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I have made a java program with GUI and I want a stop button functionality in which when a user clicks on the stop button, the program must be stopped.

  1. In my program, the main thread starts other 10 threads and I want that whenever the stop button has been clicked all the 10 threads must be stopped before the main thread.

  2. Second, I also want that whenever any thread of those 10 threads is stopped, it must first close all the resources it had opened before like connection to a database etc.

I have implemented the code as answered by ........

Now there is one problem.

My thread class is like this:

public class ParserThread implements Runnable {
    private volatile boolean stopped = false;

    public void stopTheThread() {
        stopped = true;
    }
    :
    :
}

And below is the main thread that starts 10 threads from the function start()

public class Main() {
    Thread [] threads;

    public void start() {
        for(int i = 0; i < 10; i++) {
            threads[i] = new Thread(new ParserThread());
        }       
    }

    public void stop() {
        // code to stop all the threads
    }
}

Now I want to call the stop method of the ParserThread to set "stopped = true" to stop the thread. I want this thing to be done for all the 10 threads.

How can I call that stop method. I want it to be done in the stopAllThreads() method of the Main class.

share|improve this question
    
See stackoverflow.com/questions/1611822/… for more information on this question. –  Greg Hewgill Oct 23 '09 at 7:31
    
You need to keep track of the ParserThread objects instead of the Threads, basically - or both. Just have an array of ParserThreads. –  Jon Skeet Oct 23 '09 at 13:31

2 Answers 2

up vote 8 down vote accepted

Generally speaking, the way to do this is to have each of the other threads periodically check a flag. Often background threads loop, waiting for work - they just have to check the flag each time they go round a loop. If they're using Object.wait() or something similar to be told that there's more work, the same notification should be used to indicate that the thread should stop too. (Don't just spin until you're stopped - that will suck CPU. Don't just use sleep - that will delay termination.)

That allows all threads to terminate cleanly, releasing resources appropriately. Other options such as interrupt() and the deprecated destroy() method are much harder to control properly, IMO. (Interrupting a thread is better than hard-aborting it, but it has its own set of problems - such as the interruption is only processed at certain points anyway.)

EDIT: In code, it would look something like:

// Client code
for (Task task : tasks) {
  task.stop();
}

// Threading code
public abstract class Task implements Runnable {

  private volatile boolean stopped = false;

  public void stop() {
    stopped = true;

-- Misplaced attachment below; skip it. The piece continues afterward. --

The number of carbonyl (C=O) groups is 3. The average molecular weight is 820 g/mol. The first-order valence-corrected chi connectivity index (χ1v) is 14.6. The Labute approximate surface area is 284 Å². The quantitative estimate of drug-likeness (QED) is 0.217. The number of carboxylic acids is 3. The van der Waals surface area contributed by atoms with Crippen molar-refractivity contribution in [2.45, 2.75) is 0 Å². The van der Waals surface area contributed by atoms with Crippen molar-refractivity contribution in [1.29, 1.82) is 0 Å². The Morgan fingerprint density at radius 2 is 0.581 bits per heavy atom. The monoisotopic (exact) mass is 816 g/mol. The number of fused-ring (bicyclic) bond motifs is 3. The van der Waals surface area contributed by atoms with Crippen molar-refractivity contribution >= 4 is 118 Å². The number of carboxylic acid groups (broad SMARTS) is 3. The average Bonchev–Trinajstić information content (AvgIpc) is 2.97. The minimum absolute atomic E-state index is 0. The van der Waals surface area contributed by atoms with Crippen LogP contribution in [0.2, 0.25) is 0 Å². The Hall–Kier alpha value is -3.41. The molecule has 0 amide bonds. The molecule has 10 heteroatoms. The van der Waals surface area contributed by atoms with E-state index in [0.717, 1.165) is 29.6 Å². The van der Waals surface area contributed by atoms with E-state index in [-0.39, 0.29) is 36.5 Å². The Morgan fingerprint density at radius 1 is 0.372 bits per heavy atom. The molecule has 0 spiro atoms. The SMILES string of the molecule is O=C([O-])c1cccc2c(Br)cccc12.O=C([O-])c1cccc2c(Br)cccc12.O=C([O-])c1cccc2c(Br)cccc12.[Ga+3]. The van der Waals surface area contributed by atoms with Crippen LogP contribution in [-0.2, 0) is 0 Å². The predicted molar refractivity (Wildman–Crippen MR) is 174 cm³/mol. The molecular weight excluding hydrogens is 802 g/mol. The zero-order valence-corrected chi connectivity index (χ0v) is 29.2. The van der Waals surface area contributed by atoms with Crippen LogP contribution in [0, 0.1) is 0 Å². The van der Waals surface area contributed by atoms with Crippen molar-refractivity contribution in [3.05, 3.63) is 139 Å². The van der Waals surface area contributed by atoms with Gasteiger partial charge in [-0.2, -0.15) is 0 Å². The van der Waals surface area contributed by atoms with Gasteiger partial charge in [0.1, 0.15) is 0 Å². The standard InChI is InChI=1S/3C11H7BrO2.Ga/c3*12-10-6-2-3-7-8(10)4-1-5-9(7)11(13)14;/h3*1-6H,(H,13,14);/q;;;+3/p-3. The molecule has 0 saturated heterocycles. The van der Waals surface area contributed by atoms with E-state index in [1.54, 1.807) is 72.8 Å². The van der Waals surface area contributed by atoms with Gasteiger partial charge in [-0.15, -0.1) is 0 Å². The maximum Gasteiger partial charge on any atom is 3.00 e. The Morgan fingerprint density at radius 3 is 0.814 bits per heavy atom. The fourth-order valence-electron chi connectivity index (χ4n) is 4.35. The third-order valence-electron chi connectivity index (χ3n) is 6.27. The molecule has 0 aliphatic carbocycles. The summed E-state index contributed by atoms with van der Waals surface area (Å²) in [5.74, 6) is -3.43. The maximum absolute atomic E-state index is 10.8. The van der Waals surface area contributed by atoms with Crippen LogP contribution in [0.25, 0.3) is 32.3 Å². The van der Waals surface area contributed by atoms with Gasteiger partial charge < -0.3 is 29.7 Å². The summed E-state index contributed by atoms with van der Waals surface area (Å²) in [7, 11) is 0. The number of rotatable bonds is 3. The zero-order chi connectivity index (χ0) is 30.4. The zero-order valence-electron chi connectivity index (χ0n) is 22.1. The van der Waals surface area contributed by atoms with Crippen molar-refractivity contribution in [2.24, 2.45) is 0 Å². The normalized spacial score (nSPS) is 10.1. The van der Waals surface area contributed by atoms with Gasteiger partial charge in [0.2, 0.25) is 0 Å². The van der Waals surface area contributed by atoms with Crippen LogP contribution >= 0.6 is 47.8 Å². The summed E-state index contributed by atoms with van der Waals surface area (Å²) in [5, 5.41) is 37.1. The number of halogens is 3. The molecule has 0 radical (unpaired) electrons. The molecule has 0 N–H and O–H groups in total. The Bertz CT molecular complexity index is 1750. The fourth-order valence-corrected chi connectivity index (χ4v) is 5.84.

}

  protected boolean shouldStop() {
    return stopped;
  }

  public abstract void run();
}

Your tasks would then subclass Task. You would need to make it slightly more complicated if you wanted the stop() method to also notify a monitor, but that's the basic idea.

Sample task:

public class SomeTask extends Task {
  public void run() {
    while (!shouldStop()) {
      // Do work
    }
  }
}
share|improve this answer
    
can you please explain it pro grammatically. How can I implement it in my program. You can take a look at a portion of my program at stackoverflow.com/questions/1611822/… –  Yatendra Goel Oct 23 '09 at 7:35
1  
"Periodically checking a flag" is also called "Active Waiting" and not recommenend. Use wait/notify to avoid this. –  pimpf0r Oct 23 '09 at 7:40
1  
@pimpf0r: You only need to use wait/notify if you'd otherwise spin or sleep. If you have a constant stream of work, it's fine. Note that I've mentioned using wait() in the answer if you'd otherwise want to sleep. –  Jon Skeet Oct 23 '09 at 7:44
    
I think interruption is preferable here. The only real drawback is that isInterrupted() returns false after you've gotten an InterruptException but as long as you know that you can pretty much think of it as the same pattern built in. –  Fredrik Oct 23 '09 at 7:59
    
@Fredrik: I really don't like interruption... I believe it makes it much harder to write the worker threads in a way which will maintain consistent state. If you tightly control the point in your code at which you exit, you can make sure you're consistent really easily. –  Jon Skeet Oct 23 '09 at 8:46

Have a controller object which has a flag whether the threads should stop or not and each thread checks the controller periodically and exits if stop button is clicked (for example if you are transferring a file, then after each block is received/sent, check if stop is clicked).

share|improve this answer
1  
Late and almost identical to previous answer. –  Tonny Madsen Jan 26 '12 at 8:37

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